It begins with Ashley.–4th and final update

January 4, 2007 at 7:20 PM (Mad Medic Thursdays) ()

As I thought…not a word from the disability community was presented onscreen. [Update/ Modification: they are having a disability attorney who also is a caregiver for a disabled son on a new night 1-9 2006]They did have an ethicist who took the position we need a that society should assist the parents with tech and support and another who basically said, [I’m paraphrasing here] We don’t deny patients Prozac because it alters them, so why not have this treatment…both ethicists were, of course able and male.

2nd Update January 8 2006.

On CNN tonight: Paula Zahn Now is running this story tonight January 8th 2006 @ 8:00 EST
I’ve emailed them Mary Johnson’s analysis listed below, but I’m not holding my breath waiting for them to use it.

I’m trying to stick to the facts, to the level of cognitive impairment that this girl has…

and as I think further, I’m half wrong…no one actually knows to any degree of satisfactory certainty what kind of inner life a three month old child has, and how it might be adversely affected by not being permitted to develop.

I *hope* that this is just misdirected love for their child and I will assume that.

Here are the troubling things about this for me.

If we begin here, in the case of severe cognitive impairment, none of the sympathy given the parents does *anything* to assure me that when the *physician led ethics committee* agreed to this, that there was any kind of discussion of “this far, but no farther.” They aren’t Mengele…there shouldn’t even be a “ok” for the cognitively impaired but not for the rest….and *as* for the rest of us….I didn’t hear:

“We, the educated medics, would *never* consider this kind of involuntary bodily mutilation for a person say who was *just as physically disabled and difficult to move as Ashley,* but will have the brain, and emotions and sentience of an *able adult.*” I am not convinced that those of us less impaired than Ashley (I have cerebral palsy, asthma, and other impairments) aren’t *put in danger * of losing rights, and quality and nature of our lives when these things are permitted to take place.

This *isn’t* about the parents at all. I don’t dispute that they believe they are doing the right thing by their daughter. Truly *ethical* physicians *would have stopped this.* Also, if we watch out for the rights of “the least of these,” we are also protecting ourselves. To the parents I say…a Hoyer or other lift isn’t “impersonal.” It can be *freeing* for the parents.

Yes, those of us whose impairments are “nothing like Ashley’s” as the doctors suggest have *every obligation* to fight against such things, to have a hand in making sure that such things are *never thought of as ok,* so that such can *never be done to us!*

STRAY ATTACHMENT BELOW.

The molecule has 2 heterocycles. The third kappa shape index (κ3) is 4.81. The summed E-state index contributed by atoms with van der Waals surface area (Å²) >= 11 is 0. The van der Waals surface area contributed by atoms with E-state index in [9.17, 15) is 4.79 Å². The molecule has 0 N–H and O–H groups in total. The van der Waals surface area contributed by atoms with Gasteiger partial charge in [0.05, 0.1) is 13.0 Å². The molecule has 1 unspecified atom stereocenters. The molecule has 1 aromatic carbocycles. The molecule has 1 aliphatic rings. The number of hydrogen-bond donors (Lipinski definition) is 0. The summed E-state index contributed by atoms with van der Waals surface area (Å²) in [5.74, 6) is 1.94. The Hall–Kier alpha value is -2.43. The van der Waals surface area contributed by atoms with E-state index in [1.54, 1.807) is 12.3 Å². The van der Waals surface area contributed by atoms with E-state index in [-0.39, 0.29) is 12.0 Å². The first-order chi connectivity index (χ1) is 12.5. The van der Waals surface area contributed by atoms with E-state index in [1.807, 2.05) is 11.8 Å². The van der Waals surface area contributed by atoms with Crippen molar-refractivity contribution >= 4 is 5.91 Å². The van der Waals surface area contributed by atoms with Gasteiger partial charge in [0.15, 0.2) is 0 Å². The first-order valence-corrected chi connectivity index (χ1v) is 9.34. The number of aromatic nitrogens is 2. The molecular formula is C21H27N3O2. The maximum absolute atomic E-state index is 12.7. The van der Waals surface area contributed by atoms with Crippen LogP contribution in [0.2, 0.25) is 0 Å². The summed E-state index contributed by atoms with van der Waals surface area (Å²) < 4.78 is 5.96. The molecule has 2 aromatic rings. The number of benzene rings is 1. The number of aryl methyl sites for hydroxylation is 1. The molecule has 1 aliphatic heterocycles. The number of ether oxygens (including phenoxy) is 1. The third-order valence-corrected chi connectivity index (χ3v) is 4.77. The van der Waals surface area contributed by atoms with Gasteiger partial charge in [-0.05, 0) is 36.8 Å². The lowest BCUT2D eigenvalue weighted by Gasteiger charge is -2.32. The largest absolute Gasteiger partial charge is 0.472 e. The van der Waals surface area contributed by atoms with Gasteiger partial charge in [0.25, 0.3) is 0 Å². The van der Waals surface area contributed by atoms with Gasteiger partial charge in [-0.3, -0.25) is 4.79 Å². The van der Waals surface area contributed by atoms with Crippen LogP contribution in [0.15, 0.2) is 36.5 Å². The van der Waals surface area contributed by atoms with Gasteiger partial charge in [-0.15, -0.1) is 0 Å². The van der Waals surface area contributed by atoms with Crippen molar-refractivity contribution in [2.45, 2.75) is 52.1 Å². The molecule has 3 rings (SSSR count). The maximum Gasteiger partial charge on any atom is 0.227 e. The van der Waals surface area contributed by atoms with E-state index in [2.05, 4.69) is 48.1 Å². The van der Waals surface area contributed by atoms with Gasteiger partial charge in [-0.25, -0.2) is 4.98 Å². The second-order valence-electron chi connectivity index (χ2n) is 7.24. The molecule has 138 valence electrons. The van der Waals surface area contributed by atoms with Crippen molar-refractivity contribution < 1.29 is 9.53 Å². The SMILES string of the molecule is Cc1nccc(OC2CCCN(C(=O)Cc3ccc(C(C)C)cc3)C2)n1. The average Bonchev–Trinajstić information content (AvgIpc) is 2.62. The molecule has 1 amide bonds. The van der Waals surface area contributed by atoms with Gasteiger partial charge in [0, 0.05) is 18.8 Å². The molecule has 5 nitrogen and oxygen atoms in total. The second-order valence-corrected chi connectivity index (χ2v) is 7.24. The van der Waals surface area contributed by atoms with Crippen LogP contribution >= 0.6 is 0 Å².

That said, if it had simply been a hysterectomy, I would have found that “troubling, ” but not the dangerous beginning of a slippery slope that I see this as.

For the record.

My parents were told I’d be a mental vegetable.

I have a Masters. I’ve been married and widowed.

Early diagnoses can be wrong, or overturned by advancement.

And, *Anything between non-sentient and geniuses is *worth cherishing as is*

I don’t find fault with the parents as laypeople who love a child and have specific ideas on how to handle their daughter. My perception is that those ideas are wrong in a larger context and actually unintentionally dangerous to the rights of all people with impairment.

I find fault with the medical
“experts” who ought to have attempted at the very least to convince the parents of the lesser evils of a hysterectomy, encouraged Hoyer lift use and a support system for the parents.

And another thing or two I had to add:

First, and I had forgotten, there are *chemical* ways to stop menstruation: in other words a hysterectomy was the *most invasive choice.* And, as for avoiding pregancy, birth control shots exist that could certainly have handled that, or a tubal ligation, a much less invasive physical option… (If the family history *specifically* ties to uterine cancer, not just cancer risk as a whole, then that would make the choice more understandable, in my opinion. If it’s ovarian, remove the ovaries…etc.)

And secondly The prognosis for Ashley, if even *correct* is, as with any diagnoses *as of the present state of medical science.* Just imagine if in ten years or fifteen, some procedure yet unseen or unknown could increase her cognition or other ability? If, by *positive* medical intervention sometime into her adulthood she became able to judge these events for *herself?*

I wouldn’t want to be her parents on that day.

********************************* Update Sat Evening MST********************

Via this
thoughtful, detailed analysis by Mary Johnson at WIMNS blog, she asks a question that so many have asked why those with impairments are largely left out as being any sort of expert on disabled lives in media stories such as Ashley’s, and the UK’ press response.

Permalink 11 Comments

How much Anesthesia can Dance on the Head of A Pin? Mad Medic: Thursdays

December 28, 2006 at 4:03 PM (Mad Medic Thursdays)